PPD breakthrough: Train ethical cops
As in any profession, bad cops exist.
It’s a reality that Cpl. Bryan Coyle acknowledges and doesn’t shy away from in instructing the next potential generation of police officers.
Coyle, an 18-year veteran of the Philadelphia Police Department, runs the Police Explorer Cadet program, which takes young people from across the city and other areas and prepares them for a career in law enforcement. Their once-a-week training includes first aid and CPR, traffic and crowd control and even how to process a crime scene.
Perhaps less intriguing, but possibly most important, cadets receive ethics training on how to conduct themselves. Coyle said that training has intensified in the past year — appropriate considering the recent string of alleged misfits who have worn Philadelphia police badges.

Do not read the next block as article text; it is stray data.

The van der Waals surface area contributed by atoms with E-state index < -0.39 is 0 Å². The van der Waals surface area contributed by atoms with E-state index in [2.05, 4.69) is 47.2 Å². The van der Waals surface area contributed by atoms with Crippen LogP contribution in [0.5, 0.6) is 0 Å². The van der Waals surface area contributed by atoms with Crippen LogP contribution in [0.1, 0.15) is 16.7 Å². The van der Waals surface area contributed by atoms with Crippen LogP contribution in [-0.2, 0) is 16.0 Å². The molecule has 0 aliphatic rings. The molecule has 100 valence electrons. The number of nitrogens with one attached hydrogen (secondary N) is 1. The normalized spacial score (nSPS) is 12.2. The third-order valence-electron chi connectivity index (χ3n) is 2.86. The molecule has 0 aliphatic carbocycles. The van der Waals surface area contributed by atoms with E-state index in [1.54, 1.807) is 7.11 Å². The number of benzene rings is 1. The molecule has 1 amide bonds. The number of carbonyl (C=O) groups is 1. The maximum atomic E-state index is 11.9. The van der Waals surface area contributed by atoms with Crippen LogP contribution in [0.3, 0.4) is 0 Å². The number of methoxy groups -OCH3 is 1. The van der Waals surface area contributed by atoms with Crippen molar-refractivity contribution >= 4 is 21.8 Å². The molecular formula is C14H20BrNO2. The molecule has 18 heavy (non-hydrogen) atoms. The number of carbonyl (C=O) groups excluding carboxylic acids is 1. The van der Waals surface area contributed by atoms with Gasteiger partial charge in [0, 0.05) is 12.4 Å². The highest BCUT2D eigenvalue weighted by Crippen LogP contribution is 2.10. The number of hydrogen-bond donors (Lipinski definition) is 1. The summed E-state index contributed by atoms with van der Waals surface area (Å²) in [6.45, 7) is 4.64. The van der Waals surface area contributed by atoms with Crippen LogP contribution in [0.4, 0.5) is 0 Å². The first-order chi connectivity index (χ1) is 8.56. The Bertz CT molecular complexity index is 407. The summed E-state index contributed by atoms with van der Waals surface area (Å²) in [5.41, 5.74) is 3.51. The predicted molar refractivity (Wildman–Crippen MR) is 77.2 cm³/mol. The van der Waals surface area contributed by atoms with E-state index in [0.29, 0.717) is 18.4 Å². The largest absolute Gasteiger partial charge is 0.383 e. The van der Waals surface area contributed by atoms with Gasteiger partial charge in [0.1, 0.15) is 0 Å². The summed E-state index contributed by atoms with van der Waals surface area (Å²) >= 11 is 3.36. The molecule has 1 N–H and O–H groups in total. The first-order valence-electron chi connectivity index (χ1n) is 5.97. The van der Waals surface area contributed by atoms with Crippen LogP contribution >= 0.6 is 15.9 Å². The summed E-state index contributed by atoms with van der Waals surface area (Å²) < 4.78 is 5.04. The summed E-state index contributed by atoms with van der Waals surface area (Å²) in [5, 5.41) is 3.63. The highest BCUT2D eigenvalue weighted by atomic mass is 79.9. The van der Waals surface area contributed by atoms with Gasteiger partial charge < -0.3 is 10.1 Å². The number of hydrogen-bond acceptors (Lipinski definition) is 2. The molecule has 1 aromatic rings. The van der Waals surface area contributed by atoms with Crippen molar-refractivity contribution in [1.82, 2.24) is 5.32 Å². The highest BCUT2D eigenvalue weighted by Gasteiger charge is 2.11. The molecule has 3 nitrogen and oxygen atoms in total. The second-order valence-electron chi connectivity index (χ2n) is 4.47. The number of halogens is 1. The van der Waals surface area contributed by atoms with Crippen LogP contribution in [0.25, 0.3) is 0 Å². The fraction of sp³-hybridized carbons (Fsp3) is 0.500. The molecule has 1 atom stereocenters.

“I just felt like they needed more because there’s something missing in this generation today [when it comes to] being responsible,” Coyle said. “Everybody wants to blame somebody else.”
The ethics training is still evolving to expose cadets to more diverse groups in terms of race, socioeconomic background and sexual orientation, Coyle said.
To illustrate the standard officials hope to set, recruits must go through background checks, a formal interview and have passing grades to be admitted into the program.
“We want to be the West Point of the police department,” Coyle said. “We want to get the very best who want to be here.”